Tuesday, October 4, 2011

Death of the Journeyman

    “I didn’t come here to do all this [menial] stuff, when will I start designing?” That was the real quote a teacher used to warn us about being wholly out of place in the real world. The frustrated interloper was a college student protesting to her employer while on a summer internship. That was her last day in that company.

     It is well known that the current generation is all about instant gratification, and why not? In the 80s, we were shown the tantalizing rise of the twenty-something go-getter and the 90s made us jealous of the college drop out billionaire. Apprenticeship outside the halls of academia is basically dead, but it is sadly true in our collective psyches. A college degree is no longer a ticket for a good job; MBAs, Masters degrees, and experience seem to be the new “diploma.” In the arts, you can be an apprentice without much trouble. One can take a cooking class for self-edification, painting as hobby or learn an instrument to have fun with friends. The only cadaver here is the one of the journeyman.

    A journeyman was a craftsman who had completed his apprenticeship and was stepping out in the world to apply their skills and gain experience. In time, a journeyman could present a masterwork to a guild to be judged and gain admittance as a master. Nowadays, our society demands master as soon as the apprenticeship is over. Your first album didn’t go platinum? Sorry you’re not going to cut it. Your first film is not a blockbuster? Don’t let the door hit you on the way out. Your first novel is not an international bestseller? We hope you kept your day job. The days in which an artist could develop their art are over. An argument can be made about independent films, mid-list authors, local bands and so on. But they are the first ones that will tell you how hard it is to keep juggling their passion with paying the bills. Being stuck in the middle seems tougher than breaking in.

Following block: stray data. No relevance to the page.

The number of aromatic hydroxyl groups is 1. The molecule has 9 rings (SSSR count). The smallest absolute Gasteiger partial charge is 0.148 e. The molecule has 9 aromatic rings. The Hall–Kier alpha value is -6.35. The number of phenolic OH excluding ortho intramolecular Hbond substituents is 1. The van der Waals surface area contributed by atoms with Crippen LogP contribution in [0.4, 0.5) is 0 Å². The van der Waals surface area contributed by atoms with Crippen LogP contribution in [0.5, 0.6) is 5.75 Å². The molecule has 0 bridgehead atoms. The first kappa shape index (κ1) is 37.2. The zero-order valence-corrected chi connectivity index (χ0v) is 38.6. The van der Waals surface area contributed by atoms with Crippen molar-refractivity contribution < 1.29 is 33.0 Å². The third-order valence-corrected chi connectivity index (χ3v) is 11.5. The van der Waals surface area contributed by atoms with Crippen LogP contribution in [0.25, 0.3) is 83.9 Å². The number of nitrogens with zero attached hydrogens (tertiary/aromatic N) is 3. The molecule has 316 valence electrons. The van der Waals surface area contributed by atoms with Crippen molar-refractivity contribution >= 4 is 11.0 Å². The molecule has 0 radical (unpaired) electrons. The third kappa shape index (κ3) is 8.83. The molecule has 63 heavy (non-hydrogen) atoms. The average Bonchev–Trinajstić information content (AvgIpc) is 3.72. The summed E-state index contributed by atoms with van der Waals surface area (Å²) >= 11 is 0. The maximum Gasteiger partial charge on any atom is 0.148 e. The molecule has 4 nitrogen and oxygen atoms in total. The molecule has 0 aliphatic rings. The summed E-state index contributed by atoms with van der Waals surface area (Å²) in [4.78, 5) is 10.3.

I’m always left pondering about how all of these mediums expect to develop new talent? Since our business here is books, Dan Brown’s first three novels were far from being successful. It took his fourth try to hit out of the park. The whole fad of using celebrity’s names on ghostwritten books is a good example of the state of things in publishing-even if some of the celebrities themselves can’t write anything longer than their own names-big splash, quick buck.

    Maybe it will take the cycle to start over. That is, when the current system crashes down and then someone will wake up and say, “Wait a minute, if we invest in people’s talent rather than focus just on short-term sales, we can make more money in the long run.” Which is why we hear about self-published success stories every now and then. It took those brave authors to push through, even when the rest of the world told them they weren’t interested. Keep on running!

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